Dry Eye Ointments

Ointments work to relieve discomfort and offer hydration to the eyes.  They also support the lubrication of the cornea and conjunctiva. Ointments, such as I-DEFENCE®, are typically on the eyes longer, thus are recommended for overnight use.

Punctal Plugs

Punctal plugs are small biocompatible devices that can be inserted into tear ducts to block drainage. The result of punctal plug insertion is increased moisture in the tear film. This helps relieve certain forms of dry eye while also reducing tear flow.

Omega-3 Supplements

Nutrition plays a big role in ocular health. Omega-3 fatty acids are helpful to both our physical and ocular health.[8] Oral consumption of re-esterified Omega-3 fatty acids has been associated to statistical improvement in tear osmolarity.[8] It can be difficult for many people to meet the daily recommended amount of omega-3 fatty acids from diet alone; a daily omega-3 nutritional supplement is an easy way to reach the recommended amount.

Hot Compresses

Moist heat therapy using an eye therapy mask, such as I-RELIEF® Hot & Cold Therapy Mask, or a compress made from a warm, moist towel over the eyes is a form of supplementary therapy that can provide immediate relief. Lightly massaging the eyelid in between sessions can help improve oil gland functions. This therapy is helpful as it can also provide an instantly hydrating and soothing relief.


Environment is one of the many factors which contribute to dry eye disease. Home heating and cooling systems such as furnaces and air conditioners decrease humidity in the air. Consider using a humidifier to add moisture to the air. Tears will evaporate more slowly with a humid environment and add more moisture back to dry eyes.

When to see your doctor

Many women continue to experience side effects from low hormone levels in this stage and have an increased risk for health conditions.[4] The connection between dry eye disease and menopause are closely related with the effects possibly lasting long thereafter due to lower hormonal levels post-menopause. Maintaining a good routine for your eyes is important to relieve current and future discomfort from ocular surface conditions including dry eye, blepharitis, and Meibomian Gland Dysfunction (MGD).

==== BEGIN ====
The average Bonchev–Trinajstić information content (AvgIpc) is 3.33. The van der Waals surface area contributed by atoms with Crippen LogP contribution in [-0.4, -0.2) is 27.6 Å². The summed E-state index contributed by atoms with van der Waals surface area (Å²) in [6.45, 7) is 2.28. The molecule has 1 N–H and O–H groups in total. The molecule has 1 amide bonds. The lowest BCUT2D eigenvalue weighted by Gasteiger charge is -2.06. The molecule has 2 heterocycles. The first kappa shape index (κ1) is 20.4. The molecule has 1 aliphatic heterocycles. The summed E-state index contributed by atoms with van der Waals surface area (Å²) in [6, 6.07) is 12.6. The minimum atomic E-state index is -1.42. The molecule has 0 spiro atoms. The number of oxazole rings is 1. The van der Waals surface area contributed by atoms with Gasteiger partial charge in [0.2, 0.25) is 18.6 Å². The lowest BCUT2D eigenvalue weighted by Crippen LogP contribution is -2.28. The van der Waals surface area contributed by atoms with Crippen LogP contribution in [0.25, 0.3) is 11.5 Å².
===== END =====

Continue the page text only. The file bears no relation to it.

The first step in getting relief for dry eye disease is to reach out to an eye care professional (ECP). It is important to schedule an appointment for a dry eye evaluation and diagnostic testing to evaluate your dry eye symptoms. In addition to lubricating eye drops, which are commonly recommended, other ocular surface disease products such as the ones listed above may be useful in alleviating discomforting ocular symptoms. Find a clinic near you that carries I-MED Pharma products and discover which dry eye management and treatment solutions are right for you.

[1] Schaumberg DA, Sullivan DA, Buring JE, Dana MR. Prevalence of dry eye syndrome among US women. Am J Ophthalmol. 2003 Aug;136(2):318-26. doi: 10.1016/s0002-9394(03)00218-6. PMID: 12888056.

[2] Matossian, Cynthia et al. “Dry Eye Disease: Consideration for Women’s Health.” Journal of women’s health (2002) vol. 28,4 (2019): 502-514. doi:10.1089/jwh.2018.7041

[3] “Changes in Hormone Levels.” Changes in Hormone Levels, Sexual Side Effects of Menopause | The North American Menopause Society, NAMS,

[4] “Post menopause: Signs, Symptoms & What to Expect.” Cleveland Clinic,,longer%20ovulating%20(releasing%20eggs).

[5] Boyd, Kierstan. “How Hormones Can Affect Eyes and Vision.” American Academy of Ophthalmology, 12 Nov. 2018,

[6] “Menopause and HRT: Hormone Replacement Therapy Types and Side Effects.” WebMD, WebMD,

[7] Debra A. Schaumberg, ScD. “Hormone Replacement Therapy and Dry Eye Syndrome.” JAMA, JAMA Network, 7 Nov. 2001.

[8] Epitropoulos, Alice T. MD; Donnenfeld, Eric D. MD; Shah, Zubin A. MPH; Holland, Edward J. MD; Gross, Michael MD; Faulkner, William J. MD; Matossian, Cynthia MD; Lane, Stephen S. MD; Toyos, Melissa MD; Bucci, Frank A. Jr MD; Perry, Henry D. MD Effect of Oral Re-esterified Omega-3 Nutritional Supplementation on Dry Eyes, Cornea: September 2016 – Volume 35 – Issue 9 – p 1185-1191
doi: 10.1097/ICO.0000000000000940